Prognostic Value of CRP and PCT
Among the 256 children for whom CRP and PCT were measured, both markers on admission were significantly higher in children who died than in those who survived (Table 2).
Both CRP and PCT (measured with the reference methods) had moderate performances for the identification of children at risk for dying, with AUC of 0.69 (95% CI 0.59–0.80) and 0.73 (95% CI 0.63–0.83), respectively. The optimal cutoff maximizing the Youden index in the ROC curve was 41.5 mg/L for CRP and 0.59 ng/mL for PCT (Table 4). Using cutoffs of 40 mg/L for CRP and 0.5 ng/mL for PCT, each marker remained significantly associated with death after adjusting for age, gender, and albumin levels with odds ratios of 6.6 (95% CI 1.4–31.2, P = .017) and 6.4 (94% CI 1.3–30.9, P = .020), respectively.
By using the pocCRP test on site, a cutoff of 40 mg/L showed the best performance for predicting death overall and particularly for ruling out fatal outcome with a good negative predictive value of 97.4% (Table 5).
This study is, to the best of our knowledge, the first to address the diagnostic and prognostic performances of the inflammatory markers CRP and PCT in a population of children hospitalized with complicated SAM in an ICU in Africa.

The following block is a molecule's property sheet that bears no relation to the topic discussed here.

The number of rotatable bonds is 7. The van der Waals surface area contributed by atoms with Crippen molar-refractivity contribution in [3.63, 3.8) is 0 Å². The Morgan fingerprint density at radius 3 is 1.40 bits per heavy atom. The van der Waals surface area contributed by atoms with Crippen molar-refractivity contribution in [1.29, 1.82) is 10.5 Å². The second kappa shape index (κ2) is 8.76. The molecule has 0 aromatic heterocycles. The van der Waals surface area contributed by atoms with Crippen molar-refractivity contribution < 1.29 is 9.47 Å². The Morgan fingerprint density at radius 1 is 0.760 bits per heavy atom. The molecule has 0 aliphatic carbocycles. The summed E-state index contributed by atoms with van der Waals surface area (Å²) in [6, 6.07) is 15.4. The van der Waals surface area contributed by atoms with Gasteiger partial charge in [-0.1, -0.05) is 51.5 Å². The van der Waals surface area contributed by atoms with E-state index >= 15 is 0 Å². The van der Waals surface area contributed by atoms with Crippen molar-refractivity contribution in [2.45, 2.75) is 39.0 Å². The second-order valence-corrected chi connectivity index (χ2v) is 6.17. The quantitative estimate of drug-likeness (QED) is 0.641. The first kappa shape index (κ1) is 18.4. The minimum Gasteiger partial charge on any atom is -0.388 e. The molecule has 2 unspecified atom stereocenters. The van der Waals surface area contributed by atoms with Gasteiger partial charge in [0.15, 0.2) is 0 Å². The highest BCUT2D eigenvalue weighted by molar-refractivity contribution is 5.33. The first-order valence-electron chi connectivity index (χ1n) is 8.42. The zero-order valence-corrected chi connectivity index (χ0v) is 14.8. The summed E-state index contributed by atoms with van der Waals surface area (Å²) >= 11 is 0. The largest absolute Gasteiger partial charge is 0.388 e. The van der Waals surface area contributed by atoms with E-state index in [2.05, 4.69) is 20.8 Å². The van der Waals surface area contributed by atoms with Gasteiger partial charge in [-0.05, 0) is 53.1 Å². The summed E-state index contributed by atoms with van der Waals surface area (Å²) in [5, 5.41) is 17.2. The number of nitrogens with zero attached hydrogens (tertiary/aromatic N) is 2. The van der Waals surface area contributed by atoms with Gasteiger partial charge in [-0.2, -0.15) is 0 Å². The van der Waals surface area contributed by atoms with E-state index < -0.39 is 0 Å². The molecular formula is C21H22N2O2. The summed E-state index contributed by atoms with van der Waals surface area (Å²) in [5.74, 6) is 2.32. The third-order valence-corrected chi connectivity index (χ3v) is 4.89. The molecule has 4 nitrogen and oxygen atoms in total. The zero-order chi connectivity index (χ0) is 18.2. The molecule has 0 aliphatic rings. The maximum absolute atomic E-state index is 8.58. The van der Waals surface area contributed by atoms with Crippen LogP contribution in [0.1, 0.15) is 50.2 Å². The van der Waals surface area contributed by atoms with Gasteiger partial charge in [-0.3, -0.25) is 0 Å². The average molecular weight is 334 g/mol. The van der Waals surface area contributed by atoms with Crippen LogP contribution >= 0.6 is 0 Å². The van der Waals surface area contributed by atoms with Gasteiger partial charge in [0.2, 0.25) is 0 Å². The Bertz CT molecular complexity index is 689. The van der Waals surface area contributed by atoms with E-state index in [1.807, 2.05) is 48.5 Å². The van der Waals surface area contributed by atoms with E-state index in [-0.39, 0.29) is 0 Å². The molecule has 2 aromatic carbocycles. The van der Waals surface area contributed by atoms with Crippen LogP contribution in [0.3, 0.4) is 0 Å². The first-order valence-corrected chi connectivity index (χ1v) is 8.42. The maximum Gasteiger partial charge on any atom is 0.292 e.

As shown in other contexts for well-nourished children,23–25 or even some populations with immune deficiencies such as neutropenia,26 PCT and CRP levels were elevated in our population of children with SAM and IBIs (bacteremia and pneumonia), although the median values found here were lower than generally reported in well-nourished children. Acute pyelonephritis also has been associated with increased CRP and PCT levels in children.27,28 Here, the UTIs could not be classified as upper or lower infections, as renal ultrasound was unavailable on site. Whether the low CRP and PCT values in the UTI group reflect limited response or a low prevalence of acute pyelonephritis remains unclear. Finally, infectious diarrhea was associated with elevated levels of CRP, but not PCT. Our data are consistent with findings that gastrointestinal Shigella infection, and the resulting inflammation,29 can lead to increased CRP levels, as described in adults.30,31 Because diarrhea due to Shigella spp requires antibiotic treatment, in contrast to most other diarrhea etiologies, this suggests an interesting possible use of CRP, which should be investigated further.